Hjelmslev’s Net

“God is a lobster, or a double pincer, a double bind.”

— From A Thousand Plateaus by Deleuze and Guattari


Linguist Louis Hjelmslev developed a semiotic model which elaborated Saussure’s two part signifier and signified into the double dual of the substance of content, the form of content, the substance of expression, and the form of expression. Contents are “formed matters”, and expressions are “functional structures”. Both are further separated into a substance and a form. The original signifier can be considered the form of expression, while the original signified can be considered the form of content. The two types of forms are like a net of warp and woof (why else a net?), dividing an undifferentiated unformed matter (Earth, purport) into two types of substances.

Deleuze and Guattari cast this net from Hjelmslev’s use in language into universal application by way of examples in geology and biology: sedimentation/folding and molecular genetics. The two planes of content and expression are the First Articulation and Second Articulation, respectively, the first of which “chooses or deducts”, and the second of which establishes “functional, compact, stable structures”. In their geology example, the First Articulation is the process of sedimentation, and the Second, folding. Generally, the two substances deal with territorialization, deterrritorialization, and reterritorialization, and the two forms are concerned with coding and decoding (and recoding?).

Additionally, there is talk of the molar versus the molecular (as continuous/discrete or unity/multiplicity?) but the molar is not form, nor is the molecular substance, nor vice versa. The First Articulation moves from molecular substances to molar forms; the Second Articulation moves from molecular forms to molar substances. How confusing! What does it all mean? One could spend a lifetime lost in these fun-house reflections!

I propose that the four basic logical operators of Linear Logic are in correspondence to the double articulation of Hjelmslev’s Net.  Content is Conjunction, Expression is Disjunction, Substance is Additive, and Form is Multiplicative. Content and Expression is Substance or Form; Conjunction and Disjunction is Additive or Multiplicative.


Gilles Deleuze and Felix Guattari / A Thousand Plateaus: capitalism and schizophrenia

Manuel De Landa / The Geology of Morals: a neo-materialist interpretation http://www.t0.or.at/delanda/geology.htm

Luke Feast / The Science of Multiplicities: post-structuralism and ecological complexities in design http://researcharchive.vuw.ac.nz/handle/10063/142


[*3.170, *4.46, *4.88, *4.112, *4.146, *5.70, *5.174, *6.10]



9 Responses to “Hjelmslev’s Net”

  1. Plato’s Divided Line « Equivalent Exchange Says:

    […] double duals. I believe Eikasia should come before Pistis, as the substance and form of content in Hjelmslev’s Net. Considering the vertical axis, Episteme as Dianoia and Noesis should surely be there for Plato, […]

  2. Monism = Pluralism « Equivalent Exchange Says:

    […] Bell’s blog entry about William James’ radical empiricism reveals relations between Hjelmslev’s Net and Linear Logic. To begin with, Hume was concerned with disjunctive relations (of expression) to […]

  3. J.-Y. Girard’s Linear Logic « Equivalent Exchange Says:

    […] Linear logic is a substructural logic invented (or discovered, if you’re a Platonist) by logician Jean-Yves Girard. Many other logics can be embedded into it, including classical and intuitionistic logic, so in a sense it is a “logic behind logic”. Linear logic can be partially derived from the rejection of the structural rules of weakening and contraction, the first of which adds arbitrary propositions and the second reduces duplicated propositions to single occurrences. Due to these changes in the logical rules, logic is transformed from being transcendental (truth transcends its use) to pragmatic or materialistic (truth is restricted by use). Therefore linear logic can be given a “resource interpretation” that makes it a logic not of truth but of things: producing and consuming, giving and taking, pushing and pulling, like the desiring machines of Deleuze and Guattari (see Hjelmslev’s Net). […]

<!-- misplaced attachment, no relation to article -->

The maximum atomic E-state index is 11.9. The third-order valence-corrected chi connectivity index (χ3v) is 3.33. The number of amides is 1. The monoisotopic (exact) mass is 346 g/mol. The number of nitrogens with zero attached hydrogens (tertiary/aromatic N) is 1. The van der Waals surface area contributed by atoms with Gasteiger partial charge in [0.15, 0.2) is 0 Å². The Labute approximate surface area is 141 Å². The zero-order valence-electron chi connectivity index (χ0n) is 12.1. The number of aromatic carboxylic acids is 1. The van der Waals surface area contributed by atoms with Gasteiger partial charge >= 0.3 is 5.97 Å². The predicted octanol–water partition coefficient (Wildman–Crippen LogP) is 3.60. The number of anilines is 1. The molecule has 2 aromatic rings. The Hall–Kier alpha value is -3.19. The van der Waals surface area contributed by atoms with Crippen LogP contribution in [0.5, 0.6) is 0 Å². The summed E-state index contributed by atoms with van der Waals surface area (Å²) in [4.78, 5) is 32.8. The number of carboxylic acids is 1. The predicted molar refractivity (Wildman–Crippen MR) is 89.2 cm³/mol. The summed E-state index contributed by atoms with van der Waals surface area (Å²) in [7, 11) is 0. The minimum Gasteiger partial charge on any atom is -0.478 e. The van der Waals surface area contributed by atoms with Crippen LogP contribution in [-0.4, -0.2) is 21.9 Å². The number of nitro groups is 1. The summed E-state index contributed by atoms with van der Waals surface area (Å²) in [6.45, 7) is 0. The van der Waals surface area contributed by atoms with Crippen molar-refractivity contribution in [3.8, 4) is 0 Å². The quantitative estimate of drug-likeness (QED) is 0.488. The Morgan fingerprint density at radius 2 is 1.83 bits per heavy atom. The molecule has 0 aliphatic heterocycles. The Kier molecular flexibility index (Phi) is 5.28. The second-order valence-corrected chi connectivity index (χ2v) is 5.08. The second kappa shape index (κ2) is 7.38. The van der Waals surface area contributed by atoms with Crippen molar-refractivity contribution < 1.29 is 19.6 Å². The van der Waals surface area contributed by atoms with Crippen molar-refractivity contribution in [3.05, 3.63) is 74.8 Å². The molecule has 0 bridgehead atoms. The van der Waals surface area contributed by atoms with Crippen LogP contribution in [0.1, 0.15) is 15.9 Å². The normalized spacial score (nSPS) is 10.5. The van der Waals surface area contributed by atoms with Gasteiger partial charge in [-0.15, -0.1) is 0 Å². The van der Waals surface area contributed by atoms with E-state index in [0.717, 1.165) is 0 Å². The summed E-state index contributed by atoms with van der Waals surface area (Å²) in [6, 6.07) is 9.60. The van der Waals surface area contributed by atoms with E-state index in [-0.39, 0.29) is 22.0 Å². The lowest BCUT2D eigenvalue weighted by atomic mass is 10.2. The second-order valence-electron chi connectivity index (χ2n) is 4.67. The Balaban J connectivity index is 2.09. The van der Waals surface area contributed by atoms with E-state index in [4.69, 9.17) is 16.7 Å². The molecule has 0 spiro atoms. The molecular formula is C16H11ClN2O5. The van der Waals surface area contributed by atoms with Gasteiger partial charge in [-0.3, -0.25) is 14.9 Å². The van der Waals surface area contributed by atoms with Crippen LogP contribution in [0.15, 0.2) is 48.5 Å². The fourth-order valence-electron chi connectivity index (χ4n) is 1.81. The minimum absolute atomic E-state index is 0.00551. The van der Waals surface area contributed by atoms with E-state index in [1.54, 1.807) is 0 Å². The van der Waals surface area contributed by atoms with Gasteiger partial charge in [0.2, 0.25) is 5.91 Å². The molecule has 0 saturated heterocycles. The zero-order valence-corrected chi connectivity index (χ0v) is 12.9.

4. The Here and the Now « Equivalent Exchange Says:

    […] situated in space and time (see SpaceTime). Every perspective is due to expression and content (see Hjelmslev’s Net). Here is space, now is […]

  5. E. F. Schumacher’s Four Fields of Knowledge | Equivalent eXchange Says:

    […] fourfold is very similar to Hjelmslev’s Net, where Content is Inner Experience, Expression is Outer Appearance, Substance is unitary […]

  6. The Quadralectics of Marten Kuilman | Equivalent eXchange Says:

    […] association of  his four-fold of visibility with communication, it is also reminiscent of Hjelmslev’s Net. Then, invisibility could be understood as content, and visibility as […]

  7. J.-Y. Girard’s Transcendental Syntax, V2 | Equivalent eXchange Says:

    […] believe a closer analogy for the fourfold of Transcendental Syntax is to Hjelmslev’s Net than to Kant’s Analytic-Synthetic Distinction. If so, then Performance and L’usage are […]

  8. A Game of Fourfolds, Part 4 | Equivalent eXchange Says:

    […] example, the Four Elements are more than the opposite pairs of Air and Earth, Fire and Water. In Hjelmslev’s Net, Substance and Form combines with a superficially similar Content and Expression. However, above is […]

  9. Memetics – Strange Rider Says:

    […] Hjelmslev’s Net | Equivalent eXchange […]

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